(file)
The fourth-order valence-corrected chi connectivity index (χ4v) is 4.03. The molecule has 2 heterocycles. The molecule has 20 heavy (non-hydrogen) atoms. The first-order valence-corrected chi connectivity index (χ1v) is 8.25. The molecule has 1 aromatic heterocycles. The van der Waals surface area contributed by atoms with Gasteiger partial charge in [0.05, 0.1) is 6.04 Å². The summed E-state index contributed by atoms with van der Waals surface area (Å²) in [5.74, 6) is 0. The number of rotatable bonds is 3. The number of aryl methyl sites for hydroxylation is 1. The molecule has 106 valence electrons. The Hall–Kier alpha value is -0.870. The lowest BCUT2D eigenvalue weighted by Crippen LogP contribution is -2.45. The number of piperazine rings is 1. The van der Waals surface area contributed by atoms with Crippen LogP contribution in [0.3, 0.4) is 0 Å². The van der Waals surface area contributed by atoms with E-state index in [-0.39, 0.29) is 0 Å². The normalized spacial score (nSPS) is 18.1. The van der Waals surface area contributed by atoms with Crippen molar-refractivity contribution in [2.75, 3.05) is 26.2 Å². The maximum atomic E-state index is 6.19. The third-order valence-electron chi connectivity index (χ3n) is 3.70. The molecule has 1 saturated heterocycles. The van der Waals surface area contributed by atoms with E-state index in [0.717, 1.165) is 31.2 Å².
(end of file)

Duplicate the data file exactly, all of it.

The fourth-order valence-corrected chi connectivity index (χ4v) is 4.03. The molecule has 2 heterocycles. The molecule has 20 heavy (non-hydrogen) atoms. The first-order valence-corrected chi connectivity index (χ1v) is 8.25. The molecule has 1 aromatic heterocycles. The van der Waals surface area contributed by atoms with Gasteiger partial charge in [0.05, 0.1) is 6.04 Å². The summed E-state index contributed by atoms with van der Waals surface area (Å²) in [5.74, 6) is 0. The number of rotatable bonds is 3. The number of aryl methyl sites for hydroxylation is 1. The molecule has 106 valence electrons. The Hall–Kier alpha value is -0.870. The lowest BCUT2D eigenvalue weighted by Crippen LogP contribution is -2.45. The number of piperazine rings is 1. The van der Waals surface area contributed by atoms with Crippen LogP contribution in [0.3, 0.4) is 0 Å². The van der Waals surface area contributed by atoms with E-state index in [-0.39, 0.29) is 0 Å². The normalized spacial score (nSPS) is 18.1. The van der Waals surface area contributed by atoms with Crippen molar-refractivity contribution in [2.75, 3.05) is 26.2 Å². The maximum atomic E-state index is 6.19. The third-order valence-electron chi connectivity index (χ3n) is 3.70. The molecule has 1 saturated heterocycles. The van der Waals surface area contributed by atoms with E-state index in [0.717, 1.165) is 31.2 Å².